Prime Minister Alexis Tsipras will meet German Chancellor Angela Merkel on the sidelines of an EU summit in Brussels Thursday (23 April), the eve of a crucial meeting of eurozone finance ministers to assess progress made by Athens in its reform pledges.
Since taking power in January, Tsipras’s leftist government has been locked in talks with its EU/IMF lenders over a deal that will disburse further aid to the country, but risks running out of cash within weeks if the two sides fail to agree.
Germany is the European Union’s main paymaster with the strongest influence on how Greece’s crisis would be resolved.
On Tuesday, European Commission President Jean-Claude Juncker urged Greece to step up efforts to strike an agreement with its international creditors, warning that talks were not advanced enough to find a quick solution.
But Greek Finance Minister Yanis Varoufakis told reporters that there was convergence and expressed optimism that a pact would be reached although this may not happen in the 24 April meeting of eurozone finance ministers.
“There will be a deal,” Varoufakis told reporters in Athens. “There is clear convergence … But this does not mean that there will be an agreement at Friday’s Eurogroup.”
The head of the Eurogroup, Jeroen Dijsselbloem, said he expected Athens and its creditors to forge a new agreement in the coming weeks.
In a sign of how extreme the financial constraints on Tsipras have become, Athens on Monday ordered state entities, ranging from municipalities to a fund meant for future generations, to park idle cash at the central bank.
While Greece has already been tapping into the cash reserves of such entities through repo transactions, Monday’s decree angered labour unions, opposition parties and local government officials who threatened to take legal action.
“They had promised not to touch this money but yet they are taking it,” said Costantinos Agorastos, head of the Greek prefectures union. Agorastos said the cash reserves of local government bodies totalled about €1.5 billion.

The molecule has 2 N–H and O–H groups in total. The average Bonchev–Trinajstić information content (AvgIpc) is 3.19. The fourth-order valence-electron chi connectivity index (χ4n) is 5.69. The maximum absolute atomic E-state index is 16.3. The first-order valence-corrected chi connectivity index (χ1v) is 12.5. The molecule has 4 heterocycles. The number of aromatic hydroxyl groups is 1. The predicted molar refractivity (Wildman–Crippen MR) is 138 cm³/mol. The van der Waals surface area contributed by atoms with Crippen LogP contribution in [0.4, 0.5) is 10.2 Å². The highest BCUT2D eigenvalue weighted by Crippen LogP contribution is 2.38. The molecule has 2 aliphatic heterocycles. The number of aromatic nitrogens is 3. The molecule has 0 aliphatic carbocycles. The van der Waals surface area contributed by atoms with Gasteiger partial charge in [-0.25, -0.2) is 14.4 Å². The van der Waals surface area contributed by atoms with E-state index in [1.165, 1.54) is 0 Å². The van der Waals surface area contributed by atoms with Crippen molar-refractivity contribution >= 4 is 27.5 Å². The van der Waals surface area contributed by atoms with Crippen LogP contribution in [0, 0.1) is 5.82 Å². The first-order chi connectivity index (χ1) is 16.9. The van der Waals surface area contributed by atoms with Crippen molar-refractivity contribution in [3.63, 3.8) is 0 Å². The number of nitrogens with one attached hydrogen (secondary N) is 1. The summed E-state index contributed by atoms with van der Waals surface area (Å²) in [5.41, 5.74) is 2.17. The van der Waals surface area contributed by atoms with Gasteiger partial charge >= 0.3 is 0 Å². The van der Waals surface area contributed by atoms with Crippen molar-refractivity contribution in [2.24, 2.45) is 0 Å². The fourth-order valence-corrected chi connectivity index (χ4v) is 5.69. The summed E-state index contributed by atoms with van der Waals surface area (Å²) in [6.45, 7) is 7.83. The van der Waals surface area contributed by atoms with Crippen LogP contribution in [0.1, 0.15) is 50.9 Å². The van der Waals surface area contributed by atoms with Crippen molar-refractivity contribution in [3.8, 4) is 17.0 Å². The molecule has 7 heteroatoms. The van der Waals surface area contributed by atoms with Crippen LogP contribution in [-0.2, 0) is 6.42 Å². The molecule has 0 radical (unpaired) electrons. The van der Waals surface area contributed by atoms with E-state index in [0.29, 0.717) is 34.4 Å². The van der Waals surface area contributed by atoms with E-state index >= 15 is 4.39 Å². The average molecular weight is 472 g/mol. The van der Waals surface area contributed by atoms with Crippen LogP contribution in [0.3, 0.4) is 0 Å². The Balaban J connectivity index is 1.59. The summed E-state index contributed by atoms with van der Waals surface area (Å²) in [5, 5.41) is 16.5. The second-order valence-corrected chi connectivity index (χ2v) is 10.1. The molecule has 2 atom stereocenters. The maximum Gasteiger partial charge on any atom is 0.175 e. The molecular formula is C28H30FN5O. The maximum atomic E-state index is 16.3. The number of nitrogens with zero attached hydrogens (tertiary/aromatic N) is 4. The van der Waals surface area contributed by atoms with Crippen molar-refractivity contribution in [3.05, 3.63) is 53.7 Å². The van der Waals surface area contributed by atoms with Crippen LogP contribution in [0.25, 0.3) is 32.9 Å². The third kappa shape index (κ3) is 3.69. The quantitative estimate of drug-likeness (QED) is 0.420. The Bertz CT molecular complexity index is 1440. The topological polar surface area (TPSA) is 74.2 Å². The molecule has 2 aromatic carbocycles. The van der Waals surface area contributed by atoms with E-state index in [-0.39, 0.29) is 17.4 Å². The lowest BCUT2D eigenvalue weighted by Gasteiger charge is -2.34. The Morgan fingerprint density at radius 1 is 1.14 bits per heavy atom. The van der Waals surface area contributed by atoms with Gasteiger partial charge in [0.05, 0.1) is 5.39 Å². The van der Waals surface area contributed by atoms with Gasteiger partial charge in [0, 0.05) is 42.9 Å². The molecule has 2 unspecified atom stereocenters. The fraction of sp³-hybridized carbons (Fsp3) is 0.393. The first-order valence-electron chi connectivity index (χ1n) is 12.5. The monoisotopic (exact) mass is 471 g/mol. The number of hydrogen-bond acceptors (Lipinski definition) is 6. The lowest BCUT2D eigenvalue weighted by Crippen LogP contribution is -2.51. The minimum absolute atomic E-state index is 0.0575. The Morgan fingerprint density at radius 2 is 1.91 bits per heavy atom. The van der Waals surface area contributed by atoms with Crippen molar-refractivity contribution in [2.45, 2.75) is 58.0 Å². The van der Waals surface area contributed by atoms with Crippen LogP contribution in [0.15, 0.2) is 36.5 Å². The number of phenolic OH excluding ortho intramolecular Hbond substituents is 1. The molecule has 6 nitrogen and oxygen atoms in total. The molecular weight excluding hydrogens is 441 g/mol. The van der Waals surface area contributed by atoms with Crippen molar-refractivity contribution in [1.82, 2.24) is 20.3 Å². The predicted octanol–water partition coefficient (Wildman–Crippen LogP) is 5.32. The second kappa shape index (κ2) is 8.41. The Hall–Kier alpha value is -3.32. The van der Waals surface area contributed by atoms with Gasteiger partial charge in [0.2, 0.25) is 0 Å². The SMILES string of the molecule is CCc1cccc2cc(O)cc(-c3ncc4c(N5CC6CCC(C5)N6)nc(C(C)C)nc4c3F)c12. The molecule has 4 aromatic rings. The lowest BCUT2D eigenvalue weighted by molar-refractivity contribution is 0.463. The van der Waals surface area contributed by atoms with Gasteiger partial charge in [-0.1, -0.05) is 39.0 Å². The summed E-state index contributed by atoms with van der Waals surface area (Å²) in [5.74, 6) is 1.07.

“Don’t even think about it!” Greece’s largest labour union said in a strongly worded statement referring to the fund for future generations, which has cash reserves of about €3.5 billion.
Deputy Finance Minister Dimitris Mardas defended the decision on Tuesday as “necessary to raise the liquidity of the Greek state”.
Athens must repay the International Monetary Fund almost €1 billion next month and could soon be forced to choose between making wages and pension payments or meeting its debt payments.
Citing rising uncertainty due to the prolonged negotiations, the influential Athens-based IOBE think-tank revised its GDP growth forecast for the country this year down to 1.0% from 2.3%.
“Neither they (the lenders) nor we will miss the chance of reaching a deal which is clearly beneficial for all parties,” Varoufakis said. “No agreement would be destructive for all of us.”
On 20 March, the European Commission offered Greece funds to deal with what it called a humanitarian crisis, after Prime Minister Alexis Tsipras vowed to clarify bailout reform pledges demanded by creditors.
Following crisis talks between Tsipras and European leaders, EU Commission chief Jean-Claude Juncker said he was making available €2.0 billion in unused EU structural funds to Greece.
Greece secured a four-month extension of its financial rescue on 24 February, when its eurozone partners approved an economic reform plan that backed down on key measures and promised that spending to alleviate social distress would not derail its budget.
Germany's rejection of an initial Greek request for a six-month loan extension forced Athens into a string of politically sensitive concessions, postponing or backing away from campaign promises to reverse austerity, scrap the bailout and end cooperation with the Troika of EU, ECB and IMF inspectors, which are now called "the institutions".